When Vegas bets on you, odds are in your favor to win big. Faith Hill and Tim McGraw like those odds, just like any sane superstar artists with some business savvy should.
Billed as “The biggest musical event in Venetian history,” McGraw and Hill’s famed Soul2Soul show will begin its limited engagement run at the Venetian Theatre on Dec 7 and go 10 weekends through April 2013.
“It’s thrilling for us to be a part of this extraordinary experience,” commented Hill at a town hall style press conference in the 1815-seat theater where the production will be staged. “We are creating a show that is going to be remarkable for our fans… and for us as well.” The theater and the hotel are currently undergoing renovations to accommodate the state of the art show.
Flanked by writer David Wild and Venetian COO and President John Caparella, the country couple answered questions from the national music media about the show, their marriage and Vegas. Caparella, by the way, is a former Gaylord Entertainment executive.
One stipulation for the couple’s participation was that The Venetian allow them to work around their daughters’ school schedules. They have no plans to relocate to Las Vegas full-time.
“We’re parachuting in and out too,” quipped Hill.
Ticket prices start at $95.50 and are already on sale to Venetian Grazie members, Clear Channel subscribers, and Tim and Faith fan club members. The general public gets to purchase them beginning at 10 am Monday, August 13.
But exactly what the show will entail remains unclear. McGraw noted it would feature “a lot of us together. We’re doing some things you can’t do with a different show in a different place every night.” Hill joked that she would be singing all of her hits, and McGraw would do about half of his.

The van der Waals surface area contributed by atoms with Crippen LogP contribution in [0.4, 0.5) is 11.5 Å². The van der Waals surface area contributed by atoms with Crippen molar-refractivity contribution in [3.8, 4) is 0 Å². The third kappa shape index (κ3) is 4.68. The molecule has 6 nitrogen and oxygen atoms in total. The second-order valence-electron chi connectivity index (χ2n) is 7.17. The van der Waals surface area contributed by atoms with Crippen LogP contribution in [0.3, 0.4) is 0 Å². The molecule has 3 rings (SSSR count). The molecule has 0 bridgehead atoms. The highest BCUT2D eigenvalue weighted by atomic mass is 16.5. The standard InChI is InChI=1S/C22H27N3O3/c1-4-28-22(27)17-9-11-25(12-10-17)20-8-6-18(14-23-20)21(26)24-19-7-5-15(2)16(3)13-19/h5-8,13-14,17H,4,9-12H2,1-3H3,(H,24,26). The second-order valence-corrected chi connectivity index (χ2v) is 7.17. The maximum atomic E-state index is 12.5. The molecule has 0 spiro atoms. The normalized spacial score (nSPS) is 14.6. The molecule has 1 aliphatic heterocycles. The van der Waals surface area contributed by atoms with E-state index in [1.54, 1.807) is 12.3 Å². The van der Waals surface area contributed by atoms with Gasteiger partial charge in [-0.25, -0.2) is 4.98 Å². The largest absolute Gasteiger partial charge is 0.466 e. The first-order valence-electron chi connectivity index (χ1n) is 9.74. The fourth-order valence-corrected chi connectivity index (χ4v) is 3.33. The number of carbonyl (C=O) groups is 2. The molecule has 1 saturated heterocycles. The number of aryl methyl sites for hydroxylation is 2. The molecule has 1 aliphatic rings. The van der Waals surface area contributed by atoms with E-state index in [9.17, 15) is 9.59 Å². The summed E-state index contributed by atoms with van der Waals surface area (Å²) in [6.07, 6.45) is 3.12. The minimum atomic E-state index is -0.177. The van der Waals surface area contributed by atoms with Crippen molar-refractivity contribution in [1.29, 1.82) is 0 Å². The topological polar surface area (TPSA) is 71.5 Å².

McGraw made an even more intriguing comment by saying, “The chances of us not being onstage together, other than a song or two, are very slim.” The couple has collaborated on hits “Let’s Make Love,” “It’s Your Love,” “I Need You,” and “Like We Never Loved At All” but most of each artist’s hits have been solo endeavors.
“This is us together,” said McGraw. “That’s what this whole show is about.”
McGraw didn’t elaborate whether they would be helping one another on solo material or trying out new collaborative material. Though fans have long hoped for a Hill-McGraw duets album, it does not appear to be in the works for this set of performances. Hill has reportedly finished recording her long-awaited new studio album, and McGraw is in the process of recording his first collection as a Big Machine artist.
Soul2Soul will be the third country show to hit the Vegas strip, following Garth Brooks’ ongoing residency at the Wynn and Shania Twain’s upcoming residency at Caesars Palace. McGraw stressed their show was, “not trying to counterbalance anything Garth is doing.” The pair and Caparella left it open-ended as to whether they might consider extending the performances past April.
“We will certainly give fans what they want,” explained Hill, “but this gives us the opportunity to be creative together like we never have before.”
Which will, undoubtedly, be a necessity. At less than 2000 seats, the opulent Venetian Theatre is a much more intimate venue than the stadiums and arenas both artists are used to playing. It’s also likely a different audience than the rowdy stadium crowd, which will call for some adjustments in presentation.
The Venetian, by the way, was an incredibly gracious host. Media visitors from Nashville and beyond were wined and dined in true Vegas style, including an extravagant dinner at the hotel’s Tao Asian Bistro, and a delicious lunch reception following the press conference. The building also offers oodles of high-end shopping, modeled on the winding streets and canals of Venice. The well-appointed, comfortable guest suites made for a relaxing retreat away from the excitement of the gaming rooms downstairs. A complimentary tray of chocolates (including a chocolate gondola and a marbled chocolate column) was sent to the visitors’ rooms upon arrival, which this writer quickly devoured in its entirety.
After all, what happens in Vegas is supposed to stay there.
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